Hockey hijinks and manly men at heart of 25th Street play

Kody Farrow, Munish Sharma and Ian Harmon rehearse for 25th Street Theatre's production of 'Men Express Their Feelings,' running from March 9 to 20 at the Backstage Stage in Saskatoon and March 30 and 31 at The Artesian in Regina. (Supplied / Photo courtesy of 25th Street Theatre)

Hockey fans and theatre fans alike — get set for three periods of humour, heart and emotion in the upcoming 25th Street Theatre production.

Men Express Their Feelings, a play written by Sunny Drake, follows a pair of boys and their fathers who are ejected from the arena and sent to the dressing room after an incident out in the arena. The boys and the men reconcile with some of the powerful feelings that come with competitive sports, as well as topics of culture, sex and masculinity as they’re forced to talk rather than throw punches to settle their issues.

Joshua Beaudry, the show’s director, said he loves how the comedy and the drama intertwine in Drake’s script.

“This play isn’t just a straight-up comedy. It exposes a lot of issues that men deal with, and does it in a fairly honest way — but the humour is a way in for a lot of people,” he said.

The show promises to be full of intrigue for regular theatre-goers and hockey fans alike. Structured in a three-period style and featuring elements of play-by-play style comedy, the play draws on elements of real hockey games to create a framework for both the cast and the audience. There’s even raucous rock music and a mascot that comes out during “intermissions” to engage with the viewers.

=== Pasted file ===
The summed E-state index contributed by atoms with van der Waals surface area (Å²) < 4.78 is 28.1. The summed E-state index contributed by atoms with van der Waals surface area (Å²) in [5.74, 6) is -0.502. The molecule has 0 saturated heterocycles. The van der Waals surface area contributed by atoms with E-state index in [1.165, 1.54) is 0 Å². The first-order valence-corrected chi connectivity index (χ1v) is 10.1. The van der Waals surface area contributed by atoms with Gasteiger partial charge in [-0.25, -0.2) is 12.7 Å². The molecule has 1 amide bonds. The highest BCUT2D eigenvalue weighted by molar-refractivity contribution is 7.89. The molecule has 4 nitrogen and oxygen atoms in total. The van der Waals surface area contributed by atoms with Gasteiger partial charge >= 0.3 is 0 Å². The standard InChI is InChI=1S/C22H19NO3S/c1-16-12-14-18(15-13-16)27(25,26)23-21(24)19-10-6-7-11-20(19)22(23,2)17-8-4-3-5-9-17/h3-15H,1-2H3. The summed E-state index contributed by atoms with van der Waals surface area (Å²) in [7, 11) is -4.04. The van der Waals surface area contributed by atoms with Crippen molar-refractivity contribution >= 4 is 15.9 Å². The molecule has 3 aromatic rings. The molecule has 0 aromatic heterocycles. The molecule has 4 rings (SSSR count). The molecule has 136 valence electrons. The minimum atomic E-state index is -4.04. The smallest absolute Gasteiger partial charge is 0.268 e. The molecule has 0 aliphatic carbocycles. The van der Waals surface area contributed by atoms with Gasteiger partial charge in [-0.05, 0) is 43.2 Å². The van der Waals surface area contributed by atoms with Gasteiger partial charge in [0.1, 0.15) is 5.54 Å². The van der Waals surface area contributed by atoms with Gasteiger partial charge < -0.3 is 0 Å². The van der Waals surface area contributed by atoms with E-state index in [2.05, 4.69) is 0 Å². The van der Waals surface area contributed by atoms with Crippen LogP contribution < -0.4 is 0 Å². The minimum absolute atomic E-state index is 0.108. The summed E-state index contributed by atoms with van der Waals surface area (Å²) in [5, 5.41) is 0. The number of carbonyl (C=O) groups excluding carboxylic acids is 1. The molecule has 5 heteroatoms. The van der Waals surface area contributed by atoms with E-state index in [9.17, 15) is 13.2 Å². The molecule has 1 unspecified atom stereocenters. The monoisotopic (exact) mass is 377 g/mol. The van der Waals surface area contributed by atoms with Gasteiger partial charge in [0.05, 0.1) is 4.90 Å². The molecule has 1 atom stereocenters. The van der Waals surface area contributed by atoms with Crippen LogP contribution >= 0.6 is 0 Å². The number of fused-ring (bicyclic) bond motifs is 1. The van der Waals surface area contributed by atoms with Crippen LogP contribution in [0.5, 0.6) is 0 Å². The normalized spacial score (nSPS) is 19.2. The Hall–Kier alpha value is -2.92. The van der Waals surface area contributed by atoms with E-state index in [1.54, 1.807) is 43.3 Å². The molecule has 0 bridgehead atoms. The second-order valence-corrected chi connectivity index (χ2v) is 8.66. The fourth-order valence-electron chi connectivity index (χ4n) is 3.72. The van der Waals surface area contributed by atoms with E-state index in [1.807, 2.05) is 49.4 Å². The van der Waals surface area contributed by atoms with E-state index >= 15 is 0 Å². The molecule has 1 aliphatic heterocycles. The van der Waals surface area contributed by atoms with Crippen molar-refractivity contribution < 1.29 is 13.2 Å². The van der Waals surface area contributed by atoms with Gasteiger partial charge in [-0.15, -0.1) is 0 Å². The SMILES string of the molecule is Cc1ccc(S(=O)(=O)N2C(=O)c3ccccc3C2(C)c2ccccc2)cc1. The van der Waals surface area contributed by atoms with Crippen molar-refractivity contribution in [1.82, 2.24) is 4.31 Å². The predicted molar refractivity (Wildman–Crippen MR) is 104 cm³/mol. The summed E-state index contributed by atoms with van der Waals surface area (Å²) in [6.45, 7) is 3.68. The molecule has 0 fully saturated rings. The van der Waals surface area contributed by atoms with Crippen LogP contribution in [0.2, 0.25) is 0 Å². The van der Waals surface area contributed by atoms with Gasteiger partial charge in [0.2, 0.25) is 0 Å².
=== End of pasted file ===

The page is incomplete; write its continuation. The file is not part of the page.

“The show is written like a sporting event, so I wanted the experience the audiences has to be akin to going to a hockey game, like going to the (Saskatoon) Blades,” Beaudry said.

And the show isn’t only for male-identifying crowds, regardless of the title — Beaudry noted there’s plenty that viewers of any gender will be able to relate to as they watch the hockey culture and dynamic unravel onstage.

Beaudry said the show is really about “the burden that men carry” when it comes to cultural expectations of shouldering responsibility without the same societal freedom of sharing their emotions openly, as well as the differences in expectations from an older generation to the younger one.

“There’s some real moments of honesty and heartfelt incidents in the show, and those are the things that elevate this from a broad comedy to something much more personal,” he said. “That’s the thing that touches me the most. Being a father myself, there’s lots of things I can relate to.”

While the show tackles some big topics through the lens of one of the country’s most popular sports, Beaudry said the show is not trying to “teach a lesson.”

Instead, Beaudry said he hopes the show can help the audience to “redefine masculinity” in the 21st century amongst some raucous and relatable Canadian hockey humour.

“I hope the audience can walk away with a broader perspective of what it means to be a man,” he said. “It’s okay to express yourself — and that message is delivered with a heaping tablespoon of maple syrup.”

Men Express Their Feelings runs from March 7-20 at the Remai Arts Centre Backstage Stage and March 30 and 31 at The Artesian in Regina. Tickets can be purchased at 25thstreettheatre.org.

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